Imported by Ste. Michelle Wine Estates, Woodinville, Wash.
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On the way home from looking at an art exhibition, I stopped at Sharon’s Bread and Chocolate Cafe — two great food groups! — and got a meatball sandwich to go. When I sat down to write, sandwich unwrapped and still hot next to me, I thought, “Well, hold on. We need a glass of red wine to accompany this little beauty.” So I opened a bottle of the Zantho Blaufränkisch 2008, from Austria’s Burgenland region, southeast of Vienna along the border with Hungary. The label, named for a species of lizard that lives in the vineyards, is a collaboration among Joseph Umathum, one of Austria’s greatest winemakers; Wolfgang Peck (not Puck) and the Andau winegrowers’ cooperative. So far production is limited to three red grapes well-known in Austria and almost limited to that country’s vineyards: zweigelt, St. Laurent and blaufränkisch. In Germany, blaufränkisch is called, helpfully, limburger and lemburger; under the latter name, the grape in grown in small amounts in Washington state. Anyway, the Zantho Blaufränkisch 2008, offering a characteristic deep ruby-violet color, is a dark, rooty, dusty wine with plenty of grip and stuffing, by which I mean that you feel the presence of the wine with some urgency and vitality. Aromas of macerated blueberries and plums are underlain by notes of graphite-like minerality and beguiling touches of cedar and thyme, tobacco and black olives and a hint of funky plum pudding, with its slightly exotic spices and dried fruit. The wine is fairly intense and concentrated in the mouth, but a few minutes in the glass reveal its more generous, expansive nature in the form of ripe and spicy blueberry, black currant and plum flavors flecked with briers and brambles, light elements of smoke and moss and bottom notes of wet fur and bitter chocolate, all enlivened by a strain of spirited acidity. Yes, this is a highly individual wine, a bit eccentric and altogether authentic; it was terrific with the meatball sandwich. 13 percent alcohol. Drink now through 2013 or ’14. Very Good+. About $14, representing Great Value.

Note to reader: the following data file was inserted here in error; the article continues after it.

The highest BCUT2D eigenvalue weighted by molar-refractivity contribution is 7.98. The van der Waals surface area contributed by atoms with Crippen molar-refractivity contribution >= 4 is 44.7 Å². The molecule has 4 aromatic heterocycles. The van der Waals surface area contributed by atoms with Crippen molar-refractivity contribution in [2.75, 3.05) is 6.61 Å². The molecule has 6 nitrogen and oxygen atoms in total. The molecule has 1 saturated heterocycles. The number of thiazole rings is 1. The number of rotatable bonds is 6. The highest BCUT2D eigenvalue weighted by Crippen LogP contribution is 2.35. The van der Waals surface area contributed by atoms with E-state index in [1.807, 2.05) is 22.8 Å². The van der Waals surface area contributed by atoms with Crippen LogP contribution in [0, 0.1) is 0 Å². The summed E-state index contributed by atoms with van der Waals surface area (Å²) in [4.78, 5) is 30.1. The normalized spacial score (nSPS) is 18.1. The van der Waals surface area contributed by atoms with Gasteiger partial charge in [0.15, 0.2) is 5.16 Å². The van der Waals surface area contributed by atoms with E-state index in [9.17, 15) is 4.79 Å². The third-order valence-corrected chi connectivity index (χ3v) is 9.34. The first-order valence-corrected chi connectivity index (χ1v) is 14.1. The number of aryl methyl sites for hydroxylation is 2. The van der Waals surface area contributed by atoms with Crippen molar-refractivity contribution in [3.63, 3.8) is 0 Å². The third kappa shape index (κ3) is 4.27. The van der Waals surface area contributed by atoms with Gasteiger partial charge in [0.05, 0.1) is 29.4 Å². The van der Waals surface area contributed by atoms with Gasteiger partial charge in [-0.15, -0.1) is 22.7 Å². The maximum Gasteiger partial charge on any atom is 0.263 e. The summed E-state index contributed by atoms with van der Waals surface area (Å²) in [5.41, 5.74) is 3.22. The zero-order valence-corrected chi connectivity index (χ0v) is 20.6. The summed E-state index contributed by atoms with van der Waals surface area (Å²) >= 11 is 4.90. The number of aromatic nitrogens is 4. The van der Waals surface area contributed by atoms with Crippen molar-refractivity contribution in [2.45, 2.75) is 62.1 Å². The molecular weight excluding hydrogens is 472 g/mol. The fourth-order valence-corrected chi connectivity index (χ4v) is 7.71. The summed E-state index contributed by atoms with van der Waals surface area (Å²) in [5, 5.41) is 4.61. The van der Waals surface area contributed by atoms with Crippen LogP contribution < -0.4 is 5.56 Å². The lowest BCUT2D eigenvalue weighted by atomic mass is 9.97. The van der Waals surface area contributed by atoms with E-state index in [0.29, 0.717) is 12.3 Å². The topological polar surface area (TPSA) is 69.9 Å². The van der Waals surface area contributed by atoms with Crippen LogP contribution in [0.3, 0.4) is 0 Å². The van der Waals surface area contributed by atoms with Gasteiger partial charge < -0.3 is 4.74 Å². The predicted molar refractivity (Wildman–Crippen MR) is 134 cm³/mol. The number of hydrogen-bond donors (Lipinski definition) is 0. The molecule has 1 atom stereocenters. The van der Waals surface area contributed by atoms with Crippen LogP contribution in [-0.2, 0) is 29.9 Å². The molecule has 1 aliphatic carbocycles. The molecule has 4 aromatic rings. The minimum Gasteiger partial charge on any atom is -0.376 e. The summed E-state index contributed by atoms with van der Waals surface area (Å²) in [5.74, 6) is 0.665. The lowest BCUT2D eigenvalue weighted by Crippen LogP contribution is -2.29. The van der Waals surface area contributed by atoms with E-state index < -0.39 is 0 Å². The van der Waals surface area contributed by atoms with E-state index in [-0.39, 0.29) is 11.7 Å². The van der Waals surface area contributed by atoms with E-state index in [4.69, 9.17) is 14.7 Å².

Imported by Vin Divino, Chicago. The closure is a glass stopper under a screw-cap. A sample for review.

All right, I know that this is the list My Readers most want to see, a roster of terrific and affordable wines. No hierarchy; the order is chronological as the wines appeared on the blog. Prices range from $8 to $20, and notice that most of these inexpensive wines were rated Excellent. The value quotient on this list is unimpeachable.
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<>Chateau des Vaults Brut Sauvage, Crémant de Loire, Savennières, Loire Valley, France. A sparkling wine composed of 85 percent chenin blanc and 25 percent cabernet franc. Excellent. About $18. (LDM Wine Imports)

<>Morgan Winery Sauvignon Blanc 2008, Monterey County. Excellent. About $15.

<>Morgan Winery Cotes du Crow’s 2008, Monterey County. Syrah 55 percent, grenache 45 percent. Excellent. About $16.

<>Dry Creek Vineyard Sauvignon Blanc 2008, Dry Creek Valley, Sonoma County. Excellent. About $16.

<>Clos de los Siete 2008, Mendoza, Argentina. Malbec (56%), merlot (21%), syrah (11%), cabernet sauvignon (10%), petit verdot (2%). Excellent. About $19. (Dourthe USA, Manhasset, N.Y.)

<>Plantagenet Riesling 2008, Great Southern, Australia. Excellent. About $20. (Old Bridge Cellars, Napa, Cal.)

<>Gainey Vineyard Sauvignon Blanc 2008, Santa Ynez Valley, Santa Barbara County. 1,450 cases. Excellent. About $15. (Also the Gainey Sauvignon Blanc 2009 rates Excellent and sells for $14; production was 2,300 cases.)